Morakot exposed CWB’s forecasting failures: academic

By Jenny W. hsu  /  STAFF REPORTER

Thu, Mar 25, 2010 - Page 2

Seven months after Typhoon Morakot killed 680 people in southern Taiwan, scientists yesterday suggested that global warming might not have caused the deadly rainstorm, but acknowledged that the Central Weather Bureau’s (CWB) forecasting ability has much room for improvement.

Speaking at a press conference at the National Science Council, Hsu Huang-hsiung (??, a professor at National Taiwan University’s department of atmospheric science, said weather research was based on patterns and not on an isolated event such as Morakot.

Scientists cannot rule out the possibility that global warming was the cause of the typhoon, but “the evidence we have so far does not directly indicate global climate change was the main cause,” he said.

The unusual weather patterns brought on by El Nino and the combination of two other typhoons in the Pacific rim — Goni and Etau — attributed to the strong winds and prolonged rainfall lasting a total of 64 hours between Aug. 6 and Aug. 9 last year.

Although the eye of the typhoon was located in the north, the asymmetrical structure of Morakot, which had higher concentrations of cloud and extreme precipitation in its lower region, resulted in torrential rain and strong winds in the southern of the country.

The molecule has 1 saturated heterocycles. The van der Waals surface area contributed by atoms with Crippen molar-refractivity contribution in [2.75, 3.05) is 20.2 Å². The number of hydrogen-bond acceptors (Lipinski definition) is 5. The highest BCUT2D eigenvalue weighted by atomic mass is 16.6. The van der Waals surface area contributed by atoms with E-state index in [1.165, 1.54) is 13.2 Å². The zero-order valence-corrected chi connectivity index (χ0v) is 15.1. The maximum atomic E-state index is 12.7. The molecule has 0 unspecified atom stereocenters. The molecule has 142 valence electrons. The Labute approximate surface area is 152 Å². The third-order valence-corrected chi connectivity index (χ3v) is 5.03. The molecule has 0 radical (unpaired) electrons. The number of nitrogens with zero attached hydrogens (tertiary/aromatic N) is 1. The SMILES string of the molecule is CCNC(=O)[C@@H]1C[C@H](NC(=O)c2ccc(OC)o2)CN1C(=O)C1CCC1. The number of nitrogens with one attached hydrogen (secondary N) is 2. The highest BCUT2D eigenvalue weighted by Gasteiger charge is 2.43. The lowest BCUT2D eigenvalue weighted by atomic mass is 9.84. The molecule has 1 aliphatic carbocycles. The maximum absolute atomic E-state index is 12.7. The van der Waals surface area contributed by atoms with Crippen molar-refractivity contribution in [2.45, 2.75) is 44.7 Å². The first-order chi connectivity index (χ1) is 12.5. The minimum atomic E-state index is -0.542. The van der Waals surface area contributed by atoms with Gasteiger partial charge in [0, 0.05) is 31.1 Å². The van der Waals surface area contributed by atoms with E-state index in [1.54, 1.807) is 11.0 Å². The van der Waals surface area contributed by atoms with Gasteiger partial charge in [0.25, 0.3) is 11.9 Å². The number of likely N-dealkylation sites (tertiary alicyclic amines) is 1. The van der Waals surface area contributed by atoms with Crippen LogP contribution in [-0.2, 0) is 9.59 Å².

Hsu said Morakot was moving at a speed of 20kph, but the mountainous topography had slowed it to 10kph as it approached Taiwan and it even remained stationary at times, a fact that contributed to the torrential downpours in certain areas.

Morakot was classified as a medium to strong typhoon, equivalent to a category 2 hurricane. It brought a new rainfall record of 2,777mm for Alishan. The previous record of 1,736mm was set by Typhoon Herb in 1996.

Some 145 cities and townships, spanning nine counties, reported flooding. A total of 44 bridges and 138 highways were damaged by mudslides and floodwater. Several Aboriginal villages were destroyed, including Siaolin Village (小林), which was entirely wiped out. The estimated damage to agriculture was NT$11.1 billion (US$337.4 million).

The government was heavily criticized for its slow response to the disaster and several Cabinet members, including the former premier, were forced to step down.

While the scientists agreed that the strength of nature’s power was often unpredictable, Hsu said the CWB’s forecasting was lackluster and suggested the bureau update their satellite imaging equipment, strengthen exchanges with related international agencies, such as NASA, and build more detection centers in mountainous regions.

Cheng Ming-dean (鄭明典), director of the CWB’s Forecast Center acknowledged that the bureau’s computer systems and equipment were not “as advanced when compared with other countries,” but maintained that the nation’s forecasting ability remained “up to scratch.”